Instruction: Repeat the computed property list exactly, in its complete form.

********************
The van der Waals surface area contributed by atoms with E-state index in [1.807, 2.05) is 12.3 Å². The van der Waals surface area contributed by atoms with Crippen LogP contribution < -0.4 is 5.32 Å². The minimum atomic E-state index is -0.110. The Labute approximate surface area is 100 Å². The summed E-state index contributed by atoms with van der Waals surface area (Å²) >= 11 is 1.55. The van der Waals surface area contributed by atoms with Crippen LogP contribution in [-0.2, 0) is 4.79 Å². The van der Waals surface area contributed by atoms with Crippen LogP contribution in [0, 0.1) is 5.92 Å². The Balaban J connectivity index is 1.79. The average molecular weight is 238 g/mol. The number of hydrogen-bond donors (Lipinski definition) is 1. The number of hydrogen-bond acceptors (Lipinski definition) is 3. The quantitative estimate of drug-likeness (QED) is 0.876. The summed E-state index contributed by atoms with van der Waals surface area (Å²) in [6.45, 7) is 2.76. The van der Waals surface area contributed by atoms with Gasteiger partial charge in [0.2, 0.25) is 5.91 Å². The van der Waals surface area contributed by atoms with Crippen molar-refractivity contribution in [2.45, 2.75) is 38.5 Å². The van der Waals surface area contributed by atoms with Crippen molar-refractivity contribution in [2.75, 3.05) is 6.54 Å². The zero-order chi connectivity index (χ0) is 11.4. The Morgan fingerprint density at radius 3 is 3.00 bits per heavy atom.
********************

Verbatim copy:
The van der Waals surface area contributed by atoms with E-state index in [1.807, 2.05) is 12.3 Å². The van der Waals surface area contributed by atoms with Crippen LogP contribution < -0.4 is 5.32 Å². The minimum atomic E-state index is -0.110. The Labute approximate surface area is 100 Å². The summed E-state index contributed by atoms with van der Waals surface area (Å²) >= 11 is 1.55. The van der Waals surface area contributed by atoms with Crippen LogP contribution in [-0.2, 0) is 4.79 Å². The van der Waals surface area contributed by atoms with Crippen LogP contribution in [0, 0.1) is 5.92 Å². The Balaban J connectivity index is 1.79. The average molecular weight is 238 g/mol. The number of hydrogen-bond donors (Lipinski definition) is 1. The number of hydrogen-bond acceptors (Lipinski definition) is 3. The quantitative estimate of drug-likeness (QED) is 0.876. The summed E-state index contributed by atoms with van der Waals surface area (Å²) in [6.45, 7) is 2.76. The van der Waals surface area contributed by atoms with Gasteiger partial charge in [0.2, 0.25) is 5.91 Å². The van der Waals surface area contributed by atoms with Crippen molar-refractivity contribution in [2.45, 2.75) is 38.5 Å². The van der Waals surface area contributed by atoms with Crippen molar-refractivity contribution in [2.75, 3.05) is 6.54 Å². The zero-order chi connectivity index (χ0) is 11.4. The Morgan fingerprint density at radius 3 is 3.00 bits per heavy atom.